The number of people in employment fell by 120,000 between March and June 2023 and the Trades Union Congress (TUC) has warned Britain is on the brink of a recession.
TUC analysis of official payroll statistics showed 11 of the main 20 industries in the UK are affected by a fall in the number of full-time payrolled employees.
Accommodation and food (34,000 jobs lost), wholesale and retail (27,000 jobs lost) and construction (17,000 jobs lost) were the hardest hit.
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Unemployment overall increased by 274,000 between April and May this year.
This is steepest rise month on month since modern records began, according to separate figures from the Office for National Statistics (ONS).
Paul Nowak, general secretary of the TUC, warned that more jobs would be put at risk if, as expected, the Bank of England’s Monetary Policy Committee announces another increase in interest rates later this week.
He said: “Ministers must stop hiding behind the Bank of England and come up with a credible plan for boosting jobs and living standards.
“With the country teetering on the brink of recession, the last thing we need is another hike in interest rates. This will just heap further misery on households and businesses and put many thousands more jobs and livelihoods at risk.”
The news comes as a study by iCompario found 15% of commuters used payday loans to pay for their fuel or fares over the last 12 months.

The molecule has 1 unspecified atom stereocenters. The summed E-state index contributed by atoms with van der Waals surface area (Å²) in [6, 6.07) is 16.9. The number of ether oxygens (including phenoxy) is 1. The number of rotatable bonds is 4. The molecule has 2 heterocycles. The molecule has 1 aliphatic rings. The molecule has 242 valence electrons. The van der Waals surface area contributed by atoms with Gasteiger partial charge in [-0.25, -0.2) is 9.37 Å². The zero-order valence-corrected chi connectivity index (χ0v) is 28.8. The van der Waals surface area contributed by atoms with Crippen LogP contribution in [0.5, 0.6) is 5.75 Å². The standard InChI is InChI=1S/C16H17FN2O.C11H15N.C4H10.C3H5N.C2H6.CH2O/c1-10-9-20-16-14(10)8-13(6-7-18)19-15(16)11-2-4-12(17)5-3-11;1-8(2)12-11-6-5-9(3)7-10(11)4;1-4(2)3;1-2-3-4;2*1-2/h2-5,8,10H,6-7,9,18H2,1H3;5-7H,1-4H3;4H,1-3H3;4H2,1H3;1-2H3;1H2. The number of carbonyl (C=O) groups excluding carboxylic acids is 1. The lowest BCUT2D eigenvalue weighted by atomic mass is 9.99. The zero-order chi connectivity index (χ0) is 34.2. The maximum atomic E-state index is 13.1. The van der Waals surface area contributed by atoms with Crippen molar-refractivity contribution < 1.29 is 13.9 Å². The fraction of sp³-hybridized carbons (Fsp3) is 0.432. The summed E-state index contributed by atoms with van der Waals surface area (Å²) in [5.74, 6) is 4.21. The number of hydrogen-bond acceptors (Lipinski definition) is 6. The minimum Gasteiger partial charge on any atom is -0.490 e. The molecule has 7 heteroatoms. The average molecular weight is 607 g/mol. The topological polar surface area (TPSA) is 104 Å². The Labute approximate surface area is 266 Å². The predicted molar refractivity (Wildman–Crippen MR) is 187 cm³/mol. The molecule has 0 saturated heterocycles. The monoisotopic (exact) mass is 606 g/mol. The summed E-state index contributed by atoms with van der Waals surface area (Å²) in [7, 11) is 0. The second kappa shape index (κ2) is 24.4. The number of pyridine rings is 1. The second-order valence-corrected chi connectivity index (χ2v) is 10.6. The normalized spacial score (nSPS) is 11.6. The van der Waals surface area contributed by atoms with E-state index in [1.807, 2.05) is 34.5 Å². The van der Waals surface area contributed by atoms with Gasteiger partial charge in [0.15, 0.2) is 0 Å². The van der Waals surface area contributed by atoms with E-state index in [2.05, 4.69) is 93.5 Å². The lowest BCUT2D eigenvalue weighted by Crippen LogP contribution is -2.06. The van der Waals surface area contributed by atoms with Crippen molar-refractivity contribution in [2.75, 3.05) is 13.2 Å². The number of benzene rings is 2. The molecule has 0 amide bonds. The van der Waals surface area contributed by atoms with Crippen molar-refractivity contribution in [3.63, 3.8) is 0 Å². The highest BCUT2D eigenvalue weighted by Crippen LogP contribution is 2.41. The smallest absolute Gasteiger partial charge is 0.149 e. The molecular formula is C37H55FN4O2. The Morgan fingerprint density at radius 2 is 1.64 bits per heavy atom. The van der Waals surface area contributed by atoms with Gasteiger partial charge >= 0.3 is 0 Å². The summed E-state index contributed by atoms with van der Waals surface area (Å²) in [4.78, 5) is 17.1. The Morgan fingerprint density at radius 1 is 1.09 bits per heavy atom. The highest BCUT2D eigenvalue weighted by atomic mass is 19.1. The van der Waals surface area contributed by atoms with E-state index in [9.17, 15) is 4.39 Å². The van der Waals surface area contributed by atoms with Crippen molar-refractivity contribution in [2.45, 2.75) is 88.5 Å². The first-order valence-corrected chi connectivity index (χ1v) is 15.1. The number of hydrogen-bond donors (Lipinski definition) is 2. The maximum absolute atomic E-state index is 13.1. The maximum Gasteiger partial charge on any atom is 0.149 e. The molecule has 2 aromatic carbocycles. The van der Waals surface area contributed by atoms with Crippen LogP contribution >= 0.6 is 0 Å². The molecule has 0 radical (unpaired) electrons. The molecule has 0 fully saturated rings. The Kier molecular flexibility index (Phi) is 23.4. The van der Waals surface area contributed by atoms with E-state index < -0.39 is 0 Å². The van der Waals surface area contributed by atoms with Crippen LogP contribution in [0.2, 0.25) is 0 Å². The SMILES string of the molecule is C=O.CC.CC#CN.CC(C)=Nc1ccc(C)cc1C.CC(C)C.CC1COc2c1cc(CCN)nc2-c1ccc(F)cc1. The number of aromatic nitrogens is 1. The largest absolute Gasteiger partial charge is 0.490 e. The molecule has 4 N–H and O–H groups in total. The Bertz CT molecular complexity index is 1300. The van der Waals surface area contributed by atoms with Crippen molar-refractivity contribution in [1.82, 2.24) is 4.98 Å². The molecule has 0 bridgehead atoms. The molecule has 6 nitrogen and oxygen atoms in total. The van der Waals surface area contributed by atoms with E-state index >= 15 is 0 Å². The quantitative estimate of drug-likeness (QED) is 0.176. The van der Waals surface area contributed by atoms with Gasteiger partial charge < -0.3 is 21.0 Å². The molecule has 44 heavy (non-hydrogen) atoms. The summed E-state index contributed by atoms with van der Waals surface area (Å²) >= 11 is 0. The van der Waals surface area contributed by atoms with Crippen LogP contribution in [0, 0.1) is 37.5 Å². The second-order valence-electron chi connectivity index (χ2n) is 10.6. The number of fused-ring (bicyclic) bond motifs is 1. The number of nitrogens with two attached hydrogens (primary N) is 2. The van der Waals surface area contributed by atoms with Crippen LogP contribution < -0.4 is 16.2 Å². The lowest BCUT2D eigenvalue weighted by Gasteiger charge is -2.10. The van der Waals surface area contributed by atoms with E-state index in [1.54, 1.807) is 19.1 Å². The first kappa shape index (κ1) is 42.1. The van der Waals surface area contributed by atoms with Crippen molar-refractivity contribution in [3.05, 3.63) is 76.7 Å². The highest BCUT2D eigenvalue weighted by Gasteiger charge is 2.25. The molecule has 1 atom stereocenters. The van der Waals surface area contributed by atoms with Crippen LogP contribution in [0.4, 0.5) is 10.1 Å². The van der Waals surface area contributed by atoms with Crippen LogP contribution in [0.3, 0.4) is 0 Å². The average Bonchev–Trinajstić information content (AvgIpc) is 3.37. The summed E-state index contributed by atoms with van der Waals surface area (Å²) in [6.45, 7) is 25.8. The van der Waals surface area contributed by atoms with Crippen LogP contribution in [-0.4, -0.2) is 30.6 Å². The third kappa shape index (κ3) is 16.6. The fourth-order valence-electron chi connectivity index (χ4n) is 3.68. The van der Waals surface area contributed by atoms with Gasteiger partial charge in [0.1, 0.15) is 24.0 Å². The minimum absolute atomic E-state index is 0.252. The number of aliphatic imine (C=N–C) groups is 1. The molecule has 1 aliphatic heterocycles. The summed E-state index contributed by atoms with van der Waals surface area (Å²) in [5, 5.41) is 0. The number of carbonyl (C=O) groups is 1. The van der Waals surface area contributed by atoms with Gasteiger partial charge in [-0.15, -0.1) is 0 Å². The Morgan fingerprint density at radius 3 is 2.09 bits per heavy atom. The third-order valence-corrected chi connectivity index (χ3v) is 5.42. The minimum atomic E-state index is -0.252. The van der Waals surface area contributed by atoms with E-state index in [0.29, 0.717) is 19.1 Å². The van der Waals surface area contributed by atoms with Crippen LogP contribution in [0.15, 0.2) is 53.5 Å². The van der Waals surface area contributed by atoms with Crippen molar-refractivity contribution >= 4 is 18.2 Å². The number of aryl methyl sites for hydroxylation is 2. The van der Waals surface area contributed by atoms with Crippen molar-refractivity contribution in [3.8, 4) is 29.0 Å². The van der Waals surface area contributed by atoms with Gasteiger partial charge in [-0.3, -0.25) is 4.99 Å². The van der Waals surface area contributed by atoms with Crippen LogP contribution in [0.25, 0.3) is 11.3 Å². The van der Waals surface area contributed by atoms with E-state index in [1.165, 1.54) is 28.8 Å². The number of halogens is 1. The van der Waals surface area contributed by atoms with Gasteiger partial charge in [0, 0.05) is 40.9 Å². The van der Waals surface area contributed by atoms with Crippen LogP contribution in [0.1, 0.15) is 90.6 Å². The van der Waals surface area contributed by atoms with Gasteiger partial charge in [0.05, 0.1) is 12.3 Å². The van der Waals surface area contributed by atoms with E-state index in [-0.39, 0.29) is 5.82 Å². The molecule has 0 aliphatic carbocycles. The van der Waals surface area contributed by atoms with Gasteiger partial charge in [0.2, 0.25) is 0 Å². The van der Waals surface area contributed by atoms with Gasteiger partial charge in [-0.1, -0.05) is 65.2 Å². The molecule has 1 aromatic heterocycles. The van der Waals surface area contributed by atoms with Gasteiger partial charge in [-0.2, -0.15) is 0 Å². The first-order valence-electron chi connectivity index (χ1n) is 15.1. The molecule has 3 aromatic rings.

Zofia Bajorek, senior research fellow at the Institute for Employment Studies, said employees need extra support in times of financial uncertainty and rising unemployment.
Speaking to HR magazine, she said: “Employers must provide an open and honest channel of communication, providing employees with the chance to ask questions.
“Any changes and concerns should be dealt with in an empathetic way, with managers showing that they understand the concerns that employees have, and are able to answer transparently.”
Bajorek said having an updated wellbeing policy is critical.
She added: “News of job and financial uncertainty may have an impact on staff health and wellbeing.
“Line managers should remain in frequent contact with employees, and if they recognise signs of reduced wellbeing, should signpost employees to relevant areas of support, for example an employee assistance programme.”
She also emphasised the importance of recognising hard work: “Employees will want to feel valued for the work that they have done, and are doing during this time.
“Ensure that they have meaningful work and are still utilising all their skills, celebrate any in-work achievements and express gratitude so employees feel they are not being taken for granted.”